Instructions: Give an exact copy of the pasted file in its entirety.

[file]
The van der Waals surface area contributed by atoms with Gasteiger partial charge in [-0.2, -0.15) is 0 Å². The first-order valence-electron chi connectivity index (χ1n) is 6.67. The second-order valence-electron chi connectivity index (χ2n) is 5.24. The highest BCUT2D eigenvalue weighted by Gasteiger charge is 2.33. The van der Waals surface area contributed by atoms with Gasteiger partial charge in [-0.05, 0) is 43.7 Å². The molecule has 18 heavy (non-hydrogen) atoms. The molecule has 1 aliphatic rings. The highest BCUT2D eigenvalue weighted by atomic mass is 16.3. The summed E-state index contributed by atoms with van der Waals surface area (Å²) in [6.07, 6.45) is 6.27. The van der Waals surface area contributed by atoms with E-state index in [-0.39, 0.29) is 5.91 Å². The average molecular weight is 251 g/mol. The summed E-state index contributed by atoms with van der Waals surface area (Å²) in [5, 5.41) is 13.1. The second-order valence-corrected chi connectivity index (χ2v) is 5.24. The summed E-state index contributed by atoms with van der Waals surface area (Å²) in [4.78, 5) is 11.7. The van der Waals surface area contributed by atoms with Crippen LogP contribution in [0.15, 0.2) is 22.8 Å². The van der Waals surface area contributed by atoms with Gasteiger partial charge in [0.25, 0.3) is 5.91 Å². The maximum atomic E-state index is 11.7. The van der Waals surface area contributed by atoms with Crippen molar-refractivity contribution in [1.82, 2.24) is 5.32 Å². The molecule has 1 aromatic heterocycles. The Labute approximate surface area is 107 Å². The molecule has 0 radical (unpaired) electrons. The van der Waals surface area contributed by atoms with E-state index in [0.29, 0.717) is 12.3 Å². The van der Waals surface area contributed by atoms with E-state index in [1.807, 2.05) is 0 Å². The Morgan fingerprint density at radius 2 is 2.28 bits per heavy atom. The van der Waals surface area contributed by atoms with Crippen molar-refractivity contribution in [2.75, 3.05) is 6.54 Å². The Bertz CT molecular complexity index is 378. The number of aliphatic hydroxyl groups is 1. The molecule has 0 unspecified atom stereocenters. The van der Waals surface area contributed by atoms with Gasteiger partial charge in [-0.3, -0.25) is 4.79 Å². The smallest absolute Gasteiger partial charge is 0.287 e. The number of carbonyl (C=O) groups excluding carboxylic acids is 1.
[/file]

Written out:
The van der Waals surface area contributed by atoms with Gasteiger partial charge in [-0.2, -0.15) is 0 Å². The first-order valence-electron chi connectivity index (χ1n) is 6.67. The second-order valence-electron chi connectivity index (χ2n) is 5.24. The highest BCUT2D eigenvalue weighted by Gasteiger charge is 2.33. The van der Waals surface area contributed by atoms with Gasteiger partial charge in [-0.05, 0) is 43.7 Å². The molecule has 18 heavy (non-hydrogen) atoms. The molecule has 1 aliphatic rings. The highest BCUT2D eigenvalue weighted by atomic mass is 16.3. The summed E-state index contributed by atoms with van der Waals surface area (Å²) in [6.07, 6.45) is 6.27. The van der Waals surface area contributed by atoms with E-state index in [-0.39, 0.29) is 5.91 Å². The average molecular weight is 251 g/mol. The summed E-state index contributed by atoms with van der Waals surface area (Å²) in [5, 5.41) is 13.1. The second-order valence-corrected chi connectivity index (χ2v) is 5.24. The summed E-state index contributed by atoms with van der Waals surface area (Å²) in [4.78, 5) is 11.7. The van der Waals surface area contributed by atoms with Crippen LogP contribution in [0.15, 0.2) is 22.8 Å². The van der Waals surface area contributed by atoms with Gasteiger partial charge in [0.25, 0.3) is 5.91 Å². The maximum atomic E-state index is 11.7. The van der Waals surface area contributed by atoms with Crippen molar-refractivity contribution in [1.82, 2.24) is 5.32 Å². The molecule has 1 aromatic heterocycles. The Labute approximate surface area is 107 Å². The molecule has 0 radical (unpaired) electrons. The van der Waals surface area contributed by atoms with E-state index in [0.29, 0.717) is 12.3 Å². The van der Waals surface area contributed by atoms with E-state index in [1.807, 2.05) is 0 Å². The Morgan fingerprint density at radius 2 is 2.28 bits per heavy atom. The van der Waals surface area contributed by atoms with Crippen molar-refractivity contribution in [2.75, 3.05) is 6.54 Å². The Bertz CT molecular complexity index is 378. The number of aliphatic hydroxyl groups is 1. The molecule has 0 unspecified atom stereocenters. The van der Waals surface area contributed by atoms with Gasteiger partial charge in [-0.3, -0.25) is 4.79 Å². The smallest absolute Gasteiger partial charge is 0.287 e. The number of carbonyl (C=O) groups excluding carboxylic acids is 1.